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January 6 2020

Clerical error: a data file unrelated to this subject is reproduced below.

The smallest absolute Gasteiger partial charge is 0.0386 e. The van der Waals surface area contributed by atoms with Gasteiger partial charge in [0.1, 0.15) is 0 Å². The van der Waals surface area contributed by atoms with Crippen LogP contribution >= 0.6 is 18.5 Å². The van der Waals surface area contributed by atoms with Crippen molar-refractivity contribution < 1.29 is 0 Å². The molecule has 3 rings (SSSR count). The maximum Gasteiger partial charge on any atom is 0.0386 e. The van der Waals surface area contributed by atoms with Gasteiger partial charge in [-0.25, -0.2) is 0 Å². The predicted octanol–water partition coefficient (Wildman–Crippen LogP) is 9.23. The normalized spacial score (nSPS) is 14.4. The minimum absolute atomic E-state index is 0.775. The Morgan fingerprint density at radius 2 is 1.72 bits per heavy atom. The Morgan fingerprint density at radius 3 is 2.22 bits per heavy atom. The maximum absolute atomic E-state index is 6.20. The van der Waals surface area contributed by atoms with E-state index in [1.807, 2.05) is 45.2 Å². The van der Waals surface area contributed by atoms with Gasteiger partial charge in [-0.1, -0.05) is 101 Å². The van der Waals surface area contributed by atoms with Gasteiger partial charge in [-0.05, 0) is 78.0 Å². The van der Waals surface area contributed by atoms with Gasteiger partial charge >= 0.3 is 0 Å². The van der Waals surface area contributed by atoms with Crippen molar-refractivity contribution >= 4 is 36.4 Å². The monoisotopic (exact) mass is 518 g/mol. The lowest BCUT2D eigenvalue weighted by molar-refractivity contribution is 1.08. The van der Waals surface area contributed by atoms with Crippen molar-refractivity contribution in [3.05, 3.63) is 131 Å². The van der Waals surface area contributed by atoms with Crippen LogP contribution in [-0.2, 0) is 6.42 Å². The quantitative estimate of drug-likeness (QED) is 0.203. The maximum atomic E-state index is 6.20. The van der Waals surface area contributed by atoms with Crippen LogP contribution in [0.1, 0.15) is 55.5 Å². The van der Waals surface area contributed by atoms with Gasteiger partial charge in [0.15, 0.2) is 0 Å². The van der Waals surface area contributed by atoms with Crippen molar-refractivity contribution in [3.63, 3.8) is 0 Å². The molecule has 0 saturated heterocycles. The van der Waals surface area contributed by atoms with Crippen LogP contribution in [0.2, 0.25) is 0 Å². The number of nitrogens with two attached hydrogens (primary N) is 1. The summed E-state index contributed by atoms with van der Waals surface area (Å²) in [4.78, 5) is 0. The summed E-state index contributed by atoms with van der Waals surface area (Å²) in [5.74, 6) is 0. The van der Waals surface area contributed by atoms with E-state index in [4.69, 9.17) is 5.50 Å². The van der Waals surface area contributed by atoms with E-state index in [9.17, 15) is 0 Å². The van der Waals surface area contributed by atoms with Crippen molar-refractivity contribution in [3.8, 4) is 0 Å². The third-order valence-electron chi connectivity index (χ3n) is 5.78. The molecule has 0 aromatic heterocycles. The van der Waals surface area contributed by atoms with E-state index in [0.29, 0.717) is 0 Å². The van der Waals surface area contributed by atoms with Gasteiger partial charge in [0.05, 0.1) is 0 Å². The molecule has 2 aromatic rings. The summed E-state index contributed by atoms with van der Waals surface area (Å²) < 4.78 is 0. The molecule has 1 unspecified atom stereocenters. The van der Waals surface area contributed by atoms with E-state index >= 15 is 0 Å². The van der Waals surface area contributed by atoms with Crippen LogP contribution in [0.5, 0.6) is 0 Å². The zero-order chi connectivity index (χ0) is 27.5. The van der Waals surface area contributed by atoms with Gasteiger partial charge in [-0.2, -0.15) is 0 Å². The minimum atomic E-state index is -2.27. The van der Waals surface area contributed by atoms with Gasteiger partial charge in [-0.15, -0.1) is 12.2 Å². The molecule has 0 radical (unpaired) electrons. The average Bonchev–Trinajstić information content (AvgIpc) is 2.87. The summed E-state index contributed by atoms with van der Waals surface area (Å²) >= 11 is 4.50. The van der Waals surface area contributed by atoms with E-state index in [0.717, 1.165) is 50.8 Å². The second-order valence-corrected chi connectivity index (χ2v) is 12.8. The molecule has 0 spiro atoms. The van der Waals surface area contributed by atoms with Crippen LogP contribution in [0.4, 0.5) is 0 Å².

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78 The Journal of Commerce | Januar y 6 2020 Government | Executive Commentary 2020 ANNUAL REVIEW & OUTLOOK American Association of Port Authorities Chris Connor President & CEO Because they support over a quarter of the US economy and 31 million American jobs, proper mainte - nance of the nation's deep-draft harbors and navi- gation channels for today's new, larger ships is paramount to the manufactur- ers, retailers, exporters, and farmers who count on ports to move their products to market. For more than three decades, US ports have been denied full mainte- nance funding through the harbor maintenance tax (HMT) that ship- pers pay to use the nation's federal navigation channels. Committing this revenue for harbor maintenance is vital, but it's being administered through an unfair, broken system. That system is on the brink of change. Led by the American Associ - ation of Port Authorities, the US port industry has agreed on a new plan that devotes all HMT funds to our ports, while placing no additional tax burden on the industry or taxpayers. Under the revised HMT plan, annual revenues would be provided to the US Army Corps of Engineers, providing benefits to all of America's seaports, including donor and energy transfer ports, and emerging harbors. Donor ports are those with natu - rally deep harbors where significantly more HMT funds are generated than they receive. Energy transfer ports, which the federal government consid- ers a national priority, process greater than 40 million tons, and more than one-quarter of their cargoes are energy products. The nation's smaller ports, called emerging harbors, would also see safeguards under this plan, through guaranteed minimum funding levels to address maintenance needs nationwide. AAPA was pleased with the progress of HMT reform legislation passage (HR 2440) in the House last fall, and looks forward to seeing how the Senate and House address HMT reform in WRDA 2020, which will help keep America moving. Bryant's Maritime Consulting Dennis L. Bryant Principal The marine industry is adapting to some of the most radical environmental challenges in its history. The ballast water management system (BWMS) requirements have led to expensive retrofits of existing ships and major design changes to new ships. The 2020 fuel oil sulfur limits are requiring the use of more expensive bunkers or installation of complex scrubbers. Unfortunately, this is the beginning of these processes, not the end. The BWMS regulations estab - lished discharge standards that are attainable under current engineering processes. Those processes will con- tinue to evolve. It should be expected that discharge standards will gradually ratchet up, in line with the inevitable improvements in engineering. Atmospheric emissions from ships are greatly improving as the 2020 fuel oil sulfur limits take effect. The next aspect under consideration relates to carbon emissions. This issue cannot be solved by simply using cleaner oil; it will require the near-to - tal elimination of carbon-based fuels for ship propulsion. At some point in the not-too- distant future, both oil and LNG will be largely banned from shipping use. Ammonia and several other currently exotic fuels may be utilized in their stead, along with fuel cells. Batteries are already being used on some smaller vessels plying short routes. Improved technology will expand potential use to larger ships and longer routes. Wind energy, with kites or high-tech sails, may be used to reduce energy consumption. Experiments have been conducted utilizing solar energy on ships, but salt-water spray presents significant difficulties. The bottom line is that the greening of the marine industry will continue apace. Ship speed and noise issues are waiting in the wings. The industry must continue to identify and implement practical approaches, rather than be the subject of change. Canadian International Freight Forwarders Association Bruce Rodgers Executive Director While a cer- tain degree of political vola- tility and uncertainty is always a given, in recent years countries such as Canada find themselves caught up in trade wars whose effects are severely damaging to the economy and to consumer and business confi - dence overall. All of this plays into how well our sector, the logistics service providers, can deliver the goods while "managing expectations" of new consumption patterns that are driving new trading partners. Along with this rapidly shifting trading environment, technology, such as the push towards digitization, moves forward at breakneck speed, but government policy and the often slow-moving, at times archaic cus - toms processes struggle to keep up. The explosive growth of e-com- merce puts added pressure on the system. What will be the best balance between maintaining security and enabling better revenues? Our sector cries out for a change of mindset toward transparency, collaboration, and sharing around data, but cyber - security looms as a significant threat to all. We live in a challenging environ- ment of rapidly changing economic conditions. A significant change is occurring, moving from public sector to private sector. The new economy is changing to increased globalization and elimination of borders, accom- panied by advances in information technology and more open communi- cation channels. "At some point in the not-too-distant future, both oil and LNG will be largely banned from shipping use." ▶ Dennis L. Bryant "Our sector cries out for a change of mindset towards transparency, collaboration, and sharing around data, but cybersecurity looms as a significant threat to all." ▶ ▶ Bruce Rodgers ◀ "The US port industry has agreed on a new plan that devotes all HMT funds to our ports, while placing no additional tax burden on the industry or taxpayers." Chris Connor